Turning stem cells into neurons without tumors growing

UC San Diego researchers figure out a game changing discovery: How to grow stem cells, without them causing tumors in laboratory mice.
Written by Boonsri Dickinson, Contributing Editor

Scientists have created stem cells that could turn into many types of neuron, without the risk of tumors developing in laboratory mice. University of California at San Diego professor Kang Zhang created self-renewing neural stem cells that can produce a steady supply of stem cells - which could one day be used to treat a number of diseases ranging from eye diseases to Parkinson's disease.

While human embryonic stem cells can grow into any cell and regenerate damaged cells and tissue, stem cell therapy hasn’t exactly lived up to its promise. One of the major setbacks, as seen in animal models, occurs when stem cell injections result in tumor growth. The problem here is this: What is the purpose of curing one disease to replace it with another, more serious ailment?

With the right mix of chemicals, the stem cells were able to grow into precursor cells and remained in limbo in an intermediate stage until they were directed to grow into mature neurons. What's more, growing the stem cells this way enabled Zhang to create millions of neural stem cells in less than a week.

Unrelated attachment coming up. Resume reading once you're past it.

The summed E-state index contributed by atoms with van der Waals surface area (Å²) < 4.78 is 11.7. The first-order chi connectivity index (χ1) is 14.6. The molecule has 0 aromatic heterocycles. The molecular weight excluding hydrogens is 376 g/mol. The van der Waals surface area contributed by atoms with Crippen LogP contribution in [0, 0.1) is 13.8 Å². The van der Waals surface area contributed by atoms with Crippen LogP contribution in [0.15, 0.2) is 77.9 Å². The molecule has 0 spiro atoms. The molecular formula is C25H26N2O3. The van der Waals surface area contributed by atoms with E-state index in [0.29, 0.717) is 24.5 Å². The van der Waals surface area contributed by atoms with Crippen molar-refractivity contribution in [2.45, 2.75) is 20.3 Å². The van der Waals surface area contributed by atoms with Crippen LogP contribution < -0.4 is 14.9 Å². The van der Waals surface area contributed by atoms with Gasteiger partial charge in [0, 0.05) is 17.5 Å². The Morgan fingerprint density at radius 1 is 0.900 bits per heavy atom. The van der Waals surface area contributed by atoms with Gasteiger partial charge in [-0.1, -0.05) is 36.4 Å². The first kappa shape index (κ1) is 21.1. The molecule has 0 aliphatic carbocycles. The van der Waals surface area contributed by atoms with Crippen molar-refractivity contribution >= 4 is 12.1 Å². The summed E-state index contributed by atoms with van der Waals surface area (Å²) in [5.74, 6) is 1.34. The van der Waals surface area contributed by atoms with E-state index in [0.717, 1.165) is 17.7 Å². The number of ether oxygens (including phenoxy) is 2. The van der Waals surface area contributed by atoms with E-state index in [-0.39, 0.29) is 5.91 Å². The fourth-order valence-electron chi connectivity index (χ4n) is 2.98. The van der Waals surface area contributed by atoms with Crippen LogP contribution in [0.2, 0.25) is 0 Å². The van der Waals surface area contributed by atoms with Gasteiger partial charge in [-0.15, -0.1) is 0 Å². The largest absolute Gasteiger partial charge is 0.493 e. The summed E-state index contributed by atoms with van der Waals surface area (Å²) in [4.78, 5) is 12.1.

Since the cultures didn't require any animal products or gene transfer, the stem cells remained rather pure. According to 10News.com:

Two years ago, 40 mice were injected with stem cells at the laboratory. Six months later, all 40 mice developed some sort of tumor.

But after using the research from UC San Diego, 40 additional mice were recently injected with stem cells. Now, six months and even a year later, none of the mice developed a single tumor.

Zhang told SmartPlanet that he is interested in creating eye-specific neurons to repair the ones lost in degenerative diseases like macular degeneration. But he adds that it might be possible to regenerate motor neurons lost in spinal cord injuries, and repair those lost in Lou Gehrig's disease and Parkinson's disease.

In the future, Zhang will see if stem cells can treat neurodegenerative diseases, such as macular degeneration or glaucoma.

via The University of California at San Diego

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